• Physical – soil compaction test; infiltration test; visual evaluation of soil structure; full soil profile investigation
  • Chemical – soil pH; extractable P, K, Mg; base cation saturation ratio; soil trace elements; soil organic matter (Loss-on-ignition)
  • Biological – earthworm counts; soil respiration; soil foodweb.

Key outputs and future work under GREAT soils

Aside from around 46 practical grower and adviser workshops conducted over the three years of the project, a range of guidance notes, case studies, videos, webinars, grower blogs and reports on the field trials/field labs have been published, all of which are available at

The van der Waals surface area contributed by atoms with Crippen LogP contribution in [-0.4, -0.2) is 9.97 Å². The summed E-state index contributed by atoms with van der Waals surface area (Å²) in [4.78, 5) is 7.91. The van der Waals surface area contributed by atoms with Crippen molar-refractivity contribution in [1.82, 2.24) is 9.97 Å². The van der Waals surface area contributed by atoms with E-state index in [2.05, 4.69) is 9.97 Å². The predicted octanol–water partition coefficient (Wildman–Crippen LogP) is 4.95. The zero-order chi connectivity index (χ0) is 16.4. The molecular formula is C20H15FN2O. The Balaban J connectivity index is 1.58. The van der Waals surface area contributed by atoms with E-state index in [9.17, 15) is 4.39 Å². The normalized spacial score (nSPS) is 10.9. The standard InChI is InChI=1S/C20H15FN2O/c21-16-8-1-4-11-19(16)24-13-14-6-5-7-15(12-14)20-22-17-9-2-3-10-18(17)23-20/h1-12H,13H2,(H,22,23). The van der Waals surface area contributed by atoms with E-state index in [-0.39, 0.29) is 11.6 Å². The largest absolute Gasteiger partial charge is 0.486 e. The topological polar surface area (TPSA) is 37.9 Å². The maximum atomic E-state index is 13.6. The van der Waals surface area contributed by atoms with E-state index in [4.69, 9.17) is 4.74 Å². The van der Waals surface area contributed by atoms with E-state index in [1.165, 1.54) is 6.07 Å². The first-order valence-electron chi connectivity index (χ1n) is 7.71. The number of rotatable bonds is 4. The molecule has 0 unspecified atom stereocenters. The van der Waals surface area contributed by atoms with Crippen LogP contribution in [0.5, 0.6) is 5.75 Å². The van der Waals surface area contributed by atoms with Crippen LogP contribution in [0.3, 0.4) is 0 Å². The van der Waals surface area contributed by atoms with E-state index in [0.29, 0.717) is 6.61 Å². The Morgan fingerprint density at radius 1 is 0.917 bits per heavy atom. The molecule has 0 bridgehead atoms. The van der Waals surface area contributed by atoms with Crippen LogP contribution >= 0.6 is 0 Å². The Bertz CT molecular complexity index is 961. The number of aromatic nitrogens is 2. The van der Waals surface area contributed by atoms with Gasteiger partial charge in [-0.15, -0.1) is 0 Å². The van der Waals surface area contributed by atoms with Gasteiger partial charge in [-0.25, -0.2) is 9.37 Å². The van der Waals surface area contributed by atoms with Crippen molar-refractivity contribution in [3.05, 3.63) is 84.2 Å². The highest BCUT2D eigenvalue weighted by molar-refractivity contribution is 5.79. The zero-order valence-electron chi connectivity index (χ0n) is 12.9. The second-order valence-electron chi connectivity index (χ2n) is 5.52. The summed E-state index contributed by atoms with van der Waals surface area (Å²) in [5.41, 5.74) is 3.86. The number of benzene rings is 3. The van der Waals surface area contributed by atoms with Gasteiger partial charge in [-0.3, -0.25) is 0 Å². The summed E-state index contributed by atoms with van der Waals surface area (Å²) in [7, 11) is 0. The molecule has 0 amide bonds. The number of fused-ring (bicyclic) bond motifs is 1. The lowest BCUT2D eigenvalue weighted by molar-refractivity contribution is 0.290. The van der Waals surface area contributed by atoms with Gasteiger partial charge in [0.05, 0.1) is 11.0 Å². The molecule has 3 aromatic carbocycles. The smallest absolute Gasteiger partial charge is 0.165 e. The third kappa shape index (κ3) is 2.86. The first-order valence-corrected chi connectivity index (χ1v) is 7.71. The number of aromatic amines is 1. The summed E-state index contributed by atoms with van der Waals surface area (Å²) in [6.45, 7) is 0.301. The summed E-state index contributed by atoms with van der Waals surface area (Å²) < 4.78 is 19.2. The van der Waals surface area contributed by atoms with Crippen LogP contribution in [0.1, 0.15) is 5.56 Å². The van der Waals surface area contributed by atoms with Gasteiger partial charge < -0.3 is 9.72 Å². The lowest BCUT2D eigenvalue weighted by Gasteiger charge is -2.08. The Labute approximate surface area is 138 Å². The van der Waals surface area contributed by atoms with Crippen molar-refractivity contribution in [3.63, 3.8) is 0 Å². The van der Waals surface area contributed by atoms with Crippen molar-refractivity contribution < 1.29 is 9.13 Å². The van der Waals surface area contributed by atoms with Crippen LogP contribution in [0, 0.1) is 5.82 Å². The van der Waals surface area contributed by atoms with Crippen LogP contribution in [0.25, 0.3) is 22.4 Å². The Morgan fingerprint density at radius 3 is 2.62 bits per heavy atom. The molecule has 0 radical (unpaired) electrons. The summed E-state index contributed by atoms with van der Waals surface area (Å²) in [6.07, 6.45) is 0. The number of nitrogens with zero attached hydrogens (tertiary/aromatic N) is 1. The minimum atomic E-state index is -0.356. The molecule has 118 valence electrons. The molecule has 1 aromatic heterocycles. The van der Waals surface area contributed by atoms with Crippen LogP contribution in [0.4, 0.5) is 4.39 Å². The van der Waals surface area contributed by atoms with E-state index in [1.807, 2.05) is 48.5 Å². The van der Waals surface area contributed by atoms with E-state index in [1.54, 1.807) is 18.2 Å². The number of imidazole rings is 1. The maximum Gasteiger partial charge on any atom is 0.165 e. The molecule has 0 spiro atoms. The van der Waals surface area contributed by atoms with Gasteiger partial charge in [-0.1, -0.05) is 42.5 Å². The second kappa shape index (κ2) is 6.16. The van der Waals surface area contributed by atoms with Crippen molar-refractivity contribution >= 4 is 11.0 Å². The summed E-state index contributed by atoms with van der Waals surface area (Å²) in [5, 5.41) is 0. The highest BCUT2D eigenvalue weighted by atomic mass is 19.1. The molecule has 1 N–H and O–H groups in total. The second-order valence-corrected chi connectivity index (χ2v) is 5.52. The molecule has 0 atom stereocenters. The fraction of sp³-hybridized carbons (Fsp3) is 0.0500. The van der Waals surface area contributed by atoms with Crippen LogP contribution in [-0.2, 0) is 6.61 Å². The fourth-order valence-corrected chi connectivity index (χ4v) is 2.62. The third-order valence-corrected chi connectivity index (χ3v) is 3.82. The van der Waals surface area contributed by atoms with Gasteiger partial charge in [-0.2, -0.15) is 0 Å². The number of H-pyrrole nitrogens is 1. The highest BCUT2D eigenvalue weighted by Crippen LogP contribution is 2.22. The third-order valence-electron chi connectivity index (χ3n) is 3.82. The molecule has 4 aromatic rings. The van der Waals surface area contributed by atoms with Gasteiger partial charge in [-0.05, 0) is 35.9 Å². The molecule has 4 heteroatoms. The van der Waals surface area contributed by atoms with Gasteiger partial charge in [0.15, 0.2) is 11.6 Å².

Case study: Balbirnie Home Farms

David Aglen is Farms Manager at Balbirnie Home Farms, a 1200ha mixed farming enterprise in rural Fife. His soil is a moderately varying sandy loam with a sandy subsoil. This allows a varied rotation which includes carrots, potatoes, cabbages and cauliflower as well as combinable crops, grass and forage crops for the cattle enterprise.

David said, “Nurturing the fragile structure of these soils while growing mechanically intensive crops is becoming a major driver of the rotation. An absolute minimum level of cultivation is used for the establishment of the combinable crops along with a vegetable and root crops only being grown one year in four across the 900ha of cropped land.”